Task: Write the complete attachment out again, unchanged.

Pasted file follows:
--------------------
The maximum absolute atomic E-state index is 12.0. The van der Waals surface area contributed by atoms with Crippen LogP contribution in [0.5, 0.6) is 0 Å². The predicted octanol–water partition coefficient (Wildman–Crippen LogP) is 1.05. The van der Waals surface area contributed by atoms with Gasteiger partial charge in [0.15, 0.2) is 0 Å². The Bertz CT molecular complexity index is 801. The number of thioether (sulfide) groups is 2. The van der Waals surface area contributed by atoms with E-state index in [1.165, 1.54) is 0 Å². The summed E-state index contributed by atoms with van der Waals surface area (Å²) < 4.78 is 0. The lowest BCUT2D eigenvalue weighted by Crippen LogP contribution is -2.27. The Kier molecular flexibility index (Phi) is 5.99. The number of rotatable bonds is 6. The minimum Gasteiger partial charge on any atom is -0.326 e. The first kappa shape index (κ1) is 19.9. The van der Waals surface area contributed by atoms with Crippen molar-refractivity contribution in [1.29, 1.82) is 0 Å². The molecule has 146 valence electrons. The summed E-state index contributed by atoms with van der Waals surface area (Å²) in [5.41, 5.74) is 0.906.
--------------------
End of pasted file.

The maximum absolute atomic E-state index is 12.0. The van der Waals surface area contributed by atoms with Crippen LogP contribution in [0.5, 0.6) is 0 Å². The predicted octanol–water partition coefficient (Wildman–Crippen LogP) is 1.05. The van der Waals surface area contributed by atoms with Gasteiger partial charge in [0.15, 0.2) is 0 Å². The Bertz CT molecular complexity index is 801. The number of thioether (sulfide) groups is 2. The van der Waals surface area contributed by atoms with E-state index in [1.165, 1.54) is 0 Å². The summed E-state index contributed by atoms with van der Waals surface area (Å²) < 4.78 is 0. The lowest BCUT2D eigenvalue weighted by Crippen LogP contribution is -2.27. The Kier molecular flexibility index (Phi) is 5.99. The number of rotatable bonds is 6. The minimum Gasteiger partial charge on any atom is -0.326 e. The first kappa shape index (κ1) is 19.9. The van der Waals surface area contributed by atoms with Crippen molar-refractivity contribution in [1.29, 1.82) is 0 Å². The molecule has 146 valence electrons. The summed E-state index contributed by atoms with van der Waals surface area (Å²) in [5.41, 5.74) is 0.906.